Jolt to brain aids language recovery
Stroke patients improve on picture-naming task after stimulation treatment
CHICAGO — A brain zapping technique helps people recover language after a stroke, new research shows. The results may point to a better way for people to relearn how to talk after a brain injury.
“I think this work is very promising,” said cognitive neuroscientist Roi Cohen Kadosh of the University of Oxford. The study, presented April 2 at the annual meeting of Cognitive Neuroscience Society, represents one of the first attempts to successfully apply brain stimulation techniques to a clinical population, he said.
Speech therapist and neuroscientist Jenny Crinion of University College London and collaborators focused on people who had trouble finding the right word after a stroke. Known as anomia, the condition is frustrating, leaving people unable to call the correct word to mind.
Crinion and her colleagues paired a word-training technique with brain stimulation. The training regimen was intense. In the lab and at home, participants studied 150 cards with pictures of one-syllable words of everyday objects: cat, bed, car and so on for a total of about 60 hours over six weeks.
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Three days a week, six volunteers came into the lab to receive a type of electrical brain stimulation known as transcranial direct current stimulation. Volunteers received the stimulation, which doesn’t seem to cause pain or any ill effects, while training on the vocabulary words. Seven volunteers received a sham treatment without stimulation.
Stimulation was targeted to Broca’s area in the left side of the brain, a region linked to speech production. The kind of stimulation used in the study is thought to enhance nerve cell activity, though exactly how it works isn’t clear.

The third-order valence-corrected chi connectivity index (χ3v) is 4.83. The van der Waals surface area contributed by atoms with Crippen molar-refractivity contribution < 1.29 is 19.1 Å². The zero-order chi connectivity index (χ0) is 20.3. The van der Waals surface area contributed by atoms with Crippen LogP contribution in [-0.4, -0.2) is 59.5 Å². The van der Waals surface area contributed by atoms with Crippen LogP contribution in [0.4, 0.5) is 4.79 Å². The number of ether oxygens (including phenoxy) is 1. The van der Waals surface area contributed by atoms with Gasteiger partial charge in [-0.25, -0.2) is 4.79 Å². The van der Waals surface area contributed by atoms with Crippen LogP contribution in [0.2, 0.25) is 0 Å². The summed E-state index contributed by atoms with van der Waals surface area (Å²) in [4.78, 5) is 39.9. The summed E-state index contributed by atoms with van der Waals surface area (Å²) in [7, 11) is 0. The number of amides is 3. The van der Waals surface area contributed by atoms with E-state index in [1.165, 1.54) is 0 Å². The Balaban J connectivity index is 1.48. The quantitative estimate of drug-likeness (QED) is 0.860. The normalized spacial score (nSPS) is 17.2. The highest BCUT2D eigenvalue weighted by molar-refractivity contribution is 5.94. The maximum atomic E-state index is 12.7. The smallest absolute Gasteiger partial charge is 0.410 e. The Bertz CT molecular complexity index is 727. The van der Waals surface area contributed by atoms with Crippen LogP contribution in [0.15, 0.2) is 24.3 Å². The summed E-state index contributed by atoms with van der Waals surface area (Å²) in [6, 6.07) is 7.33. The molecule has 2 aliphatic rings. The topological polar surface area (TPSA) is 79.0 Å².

Although the study is still in its early stages, initial results look promising, Crinion said. All of the volunteers improved, because they all received the normal word recognition training. But people who also received brain stimulation showed a startling improvement. At the end of the six-week study, the six volunteers receiving stimulation nearly doubled their scores on a picture-naming task, improving by 92 percent. Seven volunteers without brain stimulation improved on average by 56 percent.
This gap persisted after the initial testing, though it diminished in size. Three months out, volunteers who received the stimulation performed 82 percent better than they had performed before treatment, while those receiving sham treatment held steady with a 55 percent improvement. “These are huge effects,” Crinion said. “It’s really encouraging.”
The team doesn’t know whether the improvements will apply to other types of language use, such as carrying on conversations. But some of the patients have noticed improvements in their quality of life, Crinion said. At the conclusion of the therapy period, one man with anomia took the researchers out to celebrate at a pub, and insisted on ordering for the whole group himself.
The researchers hope to add more participants and conduct brain imaging studies to see how brain activity changes as a result of the training and brain stimulation regimen.